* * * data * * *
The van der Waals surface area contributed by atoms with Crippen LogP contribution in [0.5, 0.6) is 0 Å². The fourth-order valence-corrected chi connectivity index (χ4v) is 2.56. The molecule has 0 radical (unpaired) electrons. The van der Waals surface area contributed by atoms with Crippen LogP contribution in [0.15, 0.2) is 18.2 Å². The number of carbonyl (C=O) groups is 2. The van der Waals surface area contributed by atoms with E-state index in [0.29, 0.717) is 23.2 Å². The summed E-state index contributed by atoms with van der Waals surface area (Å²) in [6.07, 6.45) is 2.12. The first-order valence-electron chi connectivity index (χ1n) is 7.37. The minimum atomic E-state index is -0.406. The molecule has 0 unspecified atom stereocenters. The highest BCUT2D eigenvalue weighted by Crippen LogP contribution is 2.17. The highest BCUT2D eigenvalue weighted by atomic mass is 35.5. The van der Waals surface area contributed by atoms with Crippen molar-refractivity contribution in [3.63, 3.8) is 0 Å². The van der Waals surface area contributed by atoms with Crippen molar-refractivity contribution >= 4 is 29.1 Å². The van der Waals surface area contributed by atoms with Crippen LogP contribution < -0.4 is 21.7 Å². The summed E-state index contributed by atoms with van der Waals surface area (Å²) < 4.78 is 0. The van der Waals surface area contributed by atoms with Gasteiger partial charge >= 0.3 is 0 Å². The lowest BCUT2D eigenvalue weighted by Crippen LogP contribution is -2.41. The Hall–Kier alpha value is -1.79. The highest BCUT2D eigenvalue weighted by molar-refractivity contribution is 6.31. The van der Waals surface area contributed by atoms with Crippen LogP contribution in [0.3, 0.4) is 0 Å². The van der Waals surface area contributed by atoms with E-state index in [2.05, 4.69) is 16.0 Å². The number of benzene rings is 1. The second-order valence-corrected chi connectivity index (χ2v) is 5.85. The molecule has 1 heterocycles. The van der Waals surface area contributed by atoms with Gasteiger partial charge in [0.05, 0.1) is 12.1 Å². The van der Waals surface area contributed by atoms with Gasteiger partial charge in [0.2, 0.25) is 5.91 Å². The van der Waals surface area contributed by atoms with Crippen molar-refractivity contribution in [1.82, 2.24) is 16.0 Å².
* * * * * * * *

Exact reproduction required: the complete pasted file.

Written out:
The van der Waals surface area contributed by atoms with Crippen LogP contribution in [0.5, 0.6) is 0 Å². The fourth-order valence-corrected chi connectivity index (χ4v) is 2.56. The molecule has 0 radical (unpaired) electrons. The van der Waals surface area contributed by atoms with Crippen LogP contribution in [0.15, 0.2) is 18.2 Å². The number of carbonyl (C=O) groups is 2. The van der Waals surface area contributed by atoms with E-state index in [0.29, 0.717) is 23.2 Å². The summed E-state index contributed by atoms with van der Waals surface area (Å²) in [6.07, 6.45) is 2.12. The first-order valence-electron chi connectivity index (χ1n) is 7.37. The minimum atomic E-state index is -0.406. The molecule has 0 unspecified atom stereocenters. The highest BCUT2D eigenvalue weighted by Crippen LogP contribution is 2.17. The highest BCUT2D eigenvalue weighted by atomic mass is 35.5. The van der Waals surface area contributed by atoms with Crippen molar-refractivity contribution in [3.63, 3.8) is 0 Å². The van der Waals surface area contributed by atoms with Crippen molar-refractivity contribution >= 4 is 29.1 Å². The van der Waals surface area contributed by atoms with Crippen LogP contribution < -0.4 is 21.7 Å². The summed E-state index contributed by atoms with van der Waals surface area (Å²) < 4.78 is 0. The van der Waals surface area contributed by atoms with Gasteiger partial charge >= 0.3 is 0 Å². The lowest BCUT2D eigenvalue weighted by Crippen LogP contribution is -2.41. The Hall–Kier alpha value is -1.79. The highest BCUT2D eigenvalue weighted by molar-refractivity contribution is 6.31. The van der Waals surface area contributed by atoms with Crippen LogP contribution in [0.3, 0.4) is 0 Å². The van der Waals surface area contributed by atoms with E-state index in [2.05, 4.69) is 16.0 Å². The number of benzene rings is 1. The second-order valence-corrected chi connectivity index (χ2v) is 5.85. The molecule has 1 heterocycles. The van der Waals surface area contributed by atoms with Gasteiger partial charge in [0.05, 0.1) is 12.1 Å². The van der Waals surface area contributed by atoms with Gasteiger partial charge in [0.2, 0.25) is 5.91 Å². The van der Waals surface area contributed by atoms with Crippen molar-refractivity contribution in [1.82, 2.24) is 16.0 Å².